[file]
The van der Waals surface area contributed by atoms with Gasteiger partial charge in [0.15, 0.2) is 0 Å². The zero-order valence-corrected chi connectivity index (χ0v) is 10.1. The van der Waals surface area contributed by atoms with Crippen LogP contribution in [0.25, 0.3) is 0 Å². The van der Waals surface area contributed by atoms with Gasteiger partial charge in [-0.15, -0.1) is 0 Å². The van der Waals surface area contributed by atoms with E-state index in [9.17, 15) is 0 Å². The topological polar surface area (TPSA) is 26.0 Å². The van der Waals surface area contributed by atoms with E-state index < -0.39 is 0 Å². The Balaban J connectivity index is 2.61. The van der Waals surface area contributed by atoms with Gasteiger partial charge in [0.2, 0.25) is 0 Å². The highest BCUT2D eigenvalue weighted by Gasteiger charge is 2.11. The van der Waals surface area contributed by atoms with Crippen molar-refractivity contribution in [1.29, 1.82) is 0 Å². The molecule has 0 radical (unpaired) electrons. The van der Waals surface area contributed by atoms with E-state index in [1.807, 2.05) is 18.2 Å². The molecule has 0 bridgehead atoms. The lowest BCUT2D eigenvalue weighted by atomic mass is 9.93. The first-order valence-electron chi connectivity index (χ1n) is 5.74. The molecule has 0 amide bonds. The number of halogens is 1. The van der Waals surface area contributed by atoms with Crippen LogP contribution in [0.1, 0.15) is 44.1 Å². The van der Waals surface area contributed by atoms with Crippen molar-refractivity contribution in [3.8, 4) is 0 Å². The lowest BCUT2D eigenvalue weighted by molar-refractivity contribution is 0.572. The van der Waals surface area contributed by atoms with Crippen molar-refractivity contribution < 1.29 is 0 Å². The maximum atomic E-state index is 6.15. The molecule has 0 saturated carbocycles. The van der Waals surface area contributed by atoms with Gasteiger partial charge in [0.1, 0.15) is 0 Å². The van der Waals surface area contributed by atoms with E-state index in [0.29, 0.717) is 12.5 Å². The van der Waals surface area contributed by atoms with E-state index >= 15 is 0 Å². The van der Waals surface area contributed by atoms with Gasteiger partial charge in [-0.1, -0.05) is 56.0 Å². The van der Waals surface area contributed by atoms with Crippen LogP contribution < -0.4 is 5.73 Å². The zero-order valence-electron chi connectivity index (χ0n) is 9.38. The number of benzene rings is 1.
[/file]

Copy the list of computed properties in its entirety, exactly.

The van der Waals surface area contributed by atoms with Gasteiger partial charge in [0.15, 0.2) is 0 Å². The zero-order valence-corrected chi connectivity index (χ0v) is 10.1. The van der Waals surface area contributed by atoms with Crippen LogP contribution in [0.25, 0.3) is 0 Å². The van der Waals surface area contributed by atoms with Gasteiger partial charge in [-0.15, -0.1) is 0 Å². The van der Waals surface area contributed by atoms with E-state index in [9.17, 15) is 0 Å². The topological polar surface area (TPSA) is 26.0 Å². The van der Waals surface area contributed by atoms with E-state index < -0.39 is 0 Å². The Balaban J connectivity index is 2.61. The van der Waals surface area contributed by atoms with Gasteiger partial charge in [0.2, 0.25) is 0 Å². The highest BCUT2D eigenvalue weighted by Gasteiger charge is 2.11. The van der Waals surface area contributed by atoms with Crippen molar-refractivity contribution in [1.29, 1.82) is 0 Å². The molecule has 0 radical (unpaired) electrons. The van der Waals surface area contributed by atoms with E-state index in [1.807, 2.05) is 18.2 Å². The molecule has 0 bridgehead atoms. The lowest BCUT2D eigenvalue weighted by atomic mass is 9.93. The first-order valence-electron chi connectivity index (χ1n) is 5.74. The molecule has 0 amide bonds. The number of halogens is 1. The van der Waals surface area contributed by atoms with Crippen LogP contribution in [0.1, 0.15) is 44.1 Å². The van der Waals surface area contributed by atoms with Crippen molar-refractivity contribution in [3.8, 4) is 0 Å². The lowest BCUT2D eigenvalue weighted by molar-refractivity contribution is 0.572. The van der Waals surface area contributed by atoms with Crippen molar-refractivity contribution < 1.29 is 0 Å². The maximum atomic E-state index is 6.15. The molecule has 0 saturated carbocycles. The van der Waals surface area contributed by atoms with Gasteiger partial charge in [0.1, 0.15) is 0 Å². The van der Waals surface area contributed by atoms with E-state index in [0.29, 0.717) is 12.5 Å². The van der Waals surface area contributed by atoms with E-state index >= 15 is 0 Å². The van der Waals surface area contributed by atoms with Gasteiger partial charge in [-0.1, -0.05) is 56.0 Å². The van der Waals surface area contributed by atoms with Crippen LogP contribution < -0.4 is 5.73 Å². The zero-order valence-electron chi connectivity index (χ0n) is 9.38. The number of benzene rings is 1.